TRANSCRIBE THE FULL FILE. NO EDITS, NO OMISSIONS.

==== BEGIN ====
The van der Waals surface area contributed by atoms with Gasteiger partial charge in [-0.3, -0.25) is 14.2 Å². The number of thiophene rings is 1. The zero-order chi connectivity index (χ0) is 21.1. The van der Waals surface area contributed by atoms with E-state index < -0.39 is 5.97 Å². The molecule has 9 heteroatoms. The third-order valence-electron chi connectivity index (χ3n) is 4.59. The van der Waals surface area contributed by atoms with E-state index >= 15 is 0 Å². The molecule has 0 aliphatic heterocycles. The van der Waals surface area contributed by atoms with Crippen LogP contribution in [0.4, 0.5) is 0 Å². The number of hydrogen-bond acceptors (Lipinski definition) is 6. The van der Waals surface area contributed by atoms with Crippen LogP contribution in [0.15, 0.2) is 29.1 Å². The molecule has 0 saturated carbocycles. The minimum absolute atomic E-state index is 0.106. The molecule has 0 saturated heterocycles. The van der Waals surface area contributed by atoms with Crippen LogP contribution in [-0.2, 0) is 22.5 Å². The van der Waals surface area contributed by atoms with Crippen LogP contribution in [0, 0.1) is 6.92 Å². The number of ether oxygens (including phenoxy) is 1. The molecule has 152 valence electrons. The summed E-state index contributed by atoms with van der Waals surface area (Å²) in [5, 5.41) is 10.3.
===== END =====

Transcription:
The van der Waals surface area contributed by atoms with Gasteiger partial charge in [-0.3, -0.25) is 14.2 Å². The number of thiophene rings is 1. The zero-order chi connectivity index (χ0) is 21.1. The van der Waals surface area contributed by atoms with E-state index < -0.39 is 5.97 Å². The molecule has 9 heteroatoms. The third-order valence-electron chi connectivity index (χ3n) is 4.59. The van der Waals surface area contributed by atoms with E-state index >= 15 is 0 Å². The molecule has 0 aliphatic heterocycles. The van der Waals surface area contributed by atoms with Crippen LogP contribution in [0.4, 0.5) is 0 Å². The number of hydrogen-bond acceptors (Lipinski definition) is 6. The van der Waals surface area contributed by atoms with Crippen LogP contribution in [0.15, 0.2) is 29.1 Å². The molecule has 0 saturated carbocycles. The minimum absolute atomic E-state index is 0.106. The molecule has 0 saturated heterocycles. The van der Waals surface area contributed by atoms with Crippen LogP contribution in [-0.2, 0) is 22.5 Å². The van der Waals surface area contributed by atoms with Crippen LogP contribution in [0, 0.1) is 6.92 Å². The number of ether oxygens (including phenoxy) is 1. The molecule has 152 valence electrons. The summed E-state index contributed by atoms with van der Waals surface area (Å²) in [5, 5.41) is 10.3.